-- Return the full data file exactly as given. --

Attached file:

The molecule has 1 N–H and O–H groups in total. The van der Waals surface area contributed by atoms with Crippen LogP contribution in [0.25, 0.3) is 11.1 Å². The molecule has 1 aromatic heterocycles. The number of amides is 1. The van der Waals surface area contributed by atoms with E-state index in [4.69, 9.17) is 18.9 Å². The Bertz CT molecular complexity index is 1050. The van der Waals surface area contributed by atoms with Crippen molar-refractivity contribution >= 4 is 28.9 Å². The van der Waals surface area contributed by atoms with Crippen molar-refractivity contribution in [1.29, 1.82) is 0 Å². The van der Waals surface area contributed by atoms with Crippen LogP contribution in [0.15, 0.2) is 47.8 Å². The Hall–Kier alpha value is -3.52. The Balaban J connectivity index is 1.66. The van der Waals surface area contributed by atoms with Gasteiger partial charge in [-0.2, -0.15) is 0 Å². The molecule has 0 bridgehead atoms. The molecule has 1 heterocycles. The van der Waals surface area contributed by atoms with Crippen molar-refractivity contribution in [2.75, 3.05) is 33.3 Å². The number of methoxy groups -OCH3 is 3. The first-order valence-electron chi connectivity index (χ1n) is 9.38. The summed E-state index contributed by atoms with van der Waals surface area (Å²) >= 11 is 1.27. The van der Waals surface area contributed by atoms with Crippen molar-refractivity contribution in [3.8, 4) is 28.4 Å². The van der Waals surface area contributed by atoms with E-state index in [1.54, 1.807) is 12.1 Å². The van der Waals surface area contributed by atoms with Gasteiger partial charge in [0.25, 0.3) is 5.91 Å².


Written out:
The molecule has 1 N–H and O–H groups in total. The van der Waals surface area contributed by atoms with Crippen LogP contribution in [0.25, 0.3) is 11.1 Å². The molecule has 1 aromatic heterocycles. The number of amides is 1. The van der Waals surface area contributed by atoms with E-state index in [4.69, 9.17) is 18.9 Å². The Bertz CT molecular complexity index is 1050. The van der Waals surface area contributed by atoms with Crippen molar-refractivity contribution >= 4 is 28.9 Å². The van der Waals surface area contributed by atoms with Crippen molar-refractivity contribution in [1.29, 1.82) is 0 Å². The van der Waals surface area contributed by atoms with Crippen LogP contribution in [0.15, 0.2) is 47.8 Å². The Hall–Kier alpha value is -3.52. The Balaban J connectivity index is 1.66. The van der Waals surface area contributed by atoms with Gasteiger partial charge in [-0.2, -0.15) is 0 Å². The molecule has 0 bridgehead atoms. The molecule has 1 heterocycles. The van der Waals surface area contributed by atoms with Crippen molar-refractivity contribution in [2.75, 3.05) is 33.3 Å². The number of methoxy groups -OCH3 is 3. The first-order valence-electron chi connectivity index (χ1n) is 9.38. The summed E-state index contributed by atoms with van der Waals surface area (Å²) >= 11 is 1.27. The van der Waals surface area contributed by atoms with Crippen molar-refractivity contribution in [3.8, 4) is 28.4 Å². The van der Waals surface area contributed by atoms with E-state index in [1.54, 1.807) is 12.1 Å². The van der Waals surface area contributed by atoms with Gasteiger partial charge in [0.25, 0.3) is 5.91 Å².